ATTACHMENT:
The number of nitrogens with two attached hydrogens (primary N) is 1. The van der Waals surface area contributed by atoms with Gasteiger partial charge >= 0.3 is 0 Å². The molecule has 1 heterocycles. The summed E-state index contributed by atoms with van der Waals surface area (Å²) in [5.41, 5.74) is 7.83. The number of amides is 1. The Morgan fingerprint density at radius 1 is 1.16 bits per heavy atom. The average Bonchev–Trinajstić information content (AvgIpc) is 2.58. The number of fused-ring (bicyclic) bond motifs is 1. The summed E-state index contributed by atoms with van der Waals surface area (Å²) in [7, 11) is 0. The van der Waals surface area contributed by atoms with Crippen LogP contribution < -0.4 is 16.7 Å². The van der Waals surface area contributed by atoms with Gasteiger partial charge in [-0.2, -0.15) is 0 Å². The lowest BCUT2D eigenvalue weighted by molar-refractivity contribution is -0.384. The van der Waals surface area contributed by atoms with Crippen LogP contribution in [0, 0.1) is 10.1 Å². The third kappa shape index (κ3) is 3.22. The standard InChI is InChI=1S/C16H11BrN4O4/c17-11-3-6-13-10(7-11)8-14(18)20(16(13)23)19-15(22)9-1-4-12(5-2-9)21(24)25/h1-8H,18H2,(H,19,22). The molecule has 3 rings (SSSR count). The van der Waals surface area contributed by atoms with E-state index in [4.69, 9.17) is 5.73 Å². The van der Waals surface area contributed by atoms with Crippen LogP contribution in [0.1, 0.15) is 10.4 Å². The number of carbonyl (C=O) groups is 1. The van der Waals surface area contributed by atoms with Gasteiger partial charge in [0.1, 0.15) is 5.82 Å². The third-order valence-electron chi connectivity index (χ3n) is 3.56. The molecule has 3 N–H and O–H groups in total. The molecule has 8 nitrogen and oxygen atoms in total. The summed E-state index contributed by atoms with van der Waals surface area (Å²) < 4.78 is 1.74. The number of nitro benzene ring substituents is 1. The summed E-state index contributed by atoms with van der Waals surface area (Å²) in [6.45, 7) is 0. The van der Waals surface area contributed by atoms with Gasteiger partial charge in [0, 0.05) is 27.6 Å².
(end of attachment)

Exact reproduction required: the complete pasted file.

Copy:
The number of nitrogens with two attached hydrogens (primary N) is 1. The van der Waals surface area contributed by atoms with Gasteiger partial charge >= 0.3 is 0 Å². The molecule has 1 heterocycles. The summed E-state index contributed by atoms with van der Waals surface area (Å²) in [5.41, 5.74) is 7.83. The number of amides is 1. The Morgan fingerprint density at radius 1 is 1.16 bits per heavy atom. The average Bonchev–Trinajstić information content (AvgIpc) is 2.58. The number of fused-ring (bicyclic) bond motifs is 1. The summed E-state index contributed by atoms with van der Waals surface area (Å²) in [7, 11) is 0. The van der Waals surface area contributed by atoms with Crippen LogP contribution < -0.4 is 16.7 Å². The van der Waals surface area contributed by atoms with Gasteiger partial charge in [-0.2, -0.15) is 0 Å². The lowest BCUT2D eigenvalue weighted by molar-refractivity contribution is -0.384. The van der Waals surface area contributed by atoms with Crippen LogP contribution in [0, 0.1) is 10.1 Å². The third kappa shape index (κ3) is 3.22. The standard InChI is InChI=1S/C16H11BrN4O4/c17-11-3-6-13-10(7-11)8-14(18)20(16(13)23)19-15(22)9-1-4-12(5-2-9)21(24)25/h1-8H,18H2,(H,19,22). The molecule has 3 rings (SSSR count). The van der Waals surface area contributed by atoms with E-state index in [4.69, 9.17) is 5.73 Å². The van der Waals surface area contributed by atoms with Crippen LogP contribution in [0.1, 0.15) is 10.4 Å². The number of carbonyl (C=O) groups is 1. The van der Waals surface area contributed by atoms with Gasteiger partial charge in [0.1, 0.15) is 5.82 Å². The third-order valence-electron chi connectivity index (χ3n) is 3.56. The molecule has 3 N–H and O–H groups in total. The molecule has 8 nitrogen and oxygen atoms in total. The summed E-state index contributed by atoms with van der Waals surface area (Å²) < 4.78 is 1.74. The number of nitro benzene ring substituents is 1. The summed E-state index contributed by atoms with van der Waals surface area (Å²) in [6.45, 7) is 0. The van der Waals surface area contributed by atoms with Gasteiger partial charge in [0, 0.05) is 27.6 Å².